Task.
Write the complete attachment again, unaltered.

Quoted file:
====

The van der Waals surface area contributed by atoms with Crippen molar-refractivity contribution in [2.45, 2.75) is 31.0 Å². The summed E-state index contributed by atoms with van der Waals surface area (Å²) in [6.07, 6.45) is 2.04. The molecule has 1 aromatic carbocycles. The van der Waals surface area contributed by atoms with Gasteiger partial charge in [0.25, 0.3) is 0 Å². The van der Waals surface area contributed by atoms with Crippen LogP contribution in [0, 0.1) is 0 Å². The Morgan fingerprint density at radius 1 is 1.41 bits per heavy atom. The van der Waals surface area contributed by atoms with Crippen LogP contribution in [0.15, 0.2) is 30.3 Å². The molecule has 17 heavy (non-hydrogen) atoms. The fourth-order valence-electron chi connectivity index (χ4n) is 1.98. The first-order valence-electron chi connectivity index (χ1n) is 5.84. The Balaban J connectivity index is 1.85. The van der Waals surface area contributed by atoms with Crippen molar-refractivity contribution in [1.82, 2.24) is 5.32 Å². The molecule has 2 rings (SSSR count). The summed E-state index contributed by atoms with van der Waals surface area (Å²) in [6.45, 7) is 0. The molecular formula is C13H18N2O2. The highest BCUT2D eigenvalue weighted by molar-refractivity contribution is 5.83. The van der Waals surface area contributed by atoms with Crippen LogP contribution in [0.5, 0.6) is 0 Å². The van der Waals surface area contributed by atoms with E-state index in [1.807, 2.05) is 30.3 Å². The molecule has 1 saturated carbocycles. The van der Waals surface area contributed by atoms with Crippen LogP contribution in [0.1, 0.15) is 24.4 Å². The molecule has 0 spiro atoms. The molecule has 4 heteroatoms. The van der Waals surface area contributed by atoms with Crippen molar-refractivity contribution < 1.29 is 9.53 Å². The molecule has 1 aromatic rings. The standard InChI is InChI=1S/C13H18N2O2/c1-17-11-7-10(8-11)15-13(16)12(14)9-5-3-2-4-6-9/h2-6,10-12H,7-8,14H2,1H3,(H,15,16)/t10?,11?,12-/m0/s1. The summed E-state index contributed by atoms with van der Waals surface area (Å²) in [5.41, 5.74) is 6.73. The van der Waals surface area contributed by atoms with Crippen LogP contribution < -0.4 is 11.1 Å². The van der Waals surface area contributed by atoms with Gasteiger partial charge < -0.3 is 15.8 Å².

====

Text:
The van der Waals surface area contributed by atoms with Crippen molar-refractivity contribution in [2.45, 2.75) is 31.0 Å². The summed E-state index contributed by atoms with van der Waals surface area (Å²) in [6.07, 6.45) is 2.04. The molecule has 1 aromatic carbocycles. The van der Waals surface area contributed by atoms with Gasteiger partial charge in [0.25, 0.3) is 0 Å². The van der Waals surface area contributed by atoms with Crippen LogP contribution in [0, 0.1) is 0 Å². The Morgan fingerprint density at radius 1 is 1.41 bits per heavy atom. The van der Waals surface area contributed by atoms with Crippen LogP contribution in [0.15, 0.2) is 30.3 Å². The molecule has 17 heavy (non-hydrogen) atoms. The fourth-order valence-electron chi connectivity index (χ4n) is 1.98. The first-order valence-electron chi connectivity index (χ1n) is 5.84. The Balaban J connectivity index is 1.85. The van der Waals surface area contributed by atoms with Crippen molar-refractivity contribution in [1.82, 2.24) is 5.32 Å². The molecule has 2 rings (SSSR count). The summed E-state index contributed by atoms with van der Waals surface area (Å²) in [6.45, 7) is 0. The molecular formula is C13H18N2O2. The highest BCUT2D eigenvalue weighted by molar-refractivity contribution is 5.83. The van der Waals surface area contributed by atoms with Crippen LogP contribution in [0.5, 0.6) is 0 Å². The van der Waals surface area contributed by atoms with E-state index in [1.807, 2.05) is 30.3 Å². The molecule has 1 saturated carbocycles. The van der Waals surface area contributed by atoms with Crippen LogP contribution in [0.1, 0.15) is 24.4 Å². The molecule has 0 spiro atoms. The molecule has 4 heteroatoms. The van der Waals surface area contributed by atoms with Crippen molar-refractivity contribution < 1.29 is 9.53 Å². The molecule has 1 aromatic rings. The standard InChI is InChI=1S/C13H18N2O2/c1-17-11-7-10(8-11)15-13(16)12(14)9-5-3-2-4-6-9/h2-6,10-12H,7-8,14H2,1H3,(H,15,16)/t10?,11?,12-/m0/s1. The summed E-state index contributed by atoms with van der Waals surface area (Å²) in [5.41, 5.74) is 6.73. The van der Waals surface area contributed by atoms with Crippen LogP contribution < -0.4 is 11.1 Å². The van der Waals surface area contributed by atoms with Gasteiger partial charge < -0.3 is 15.8 Å².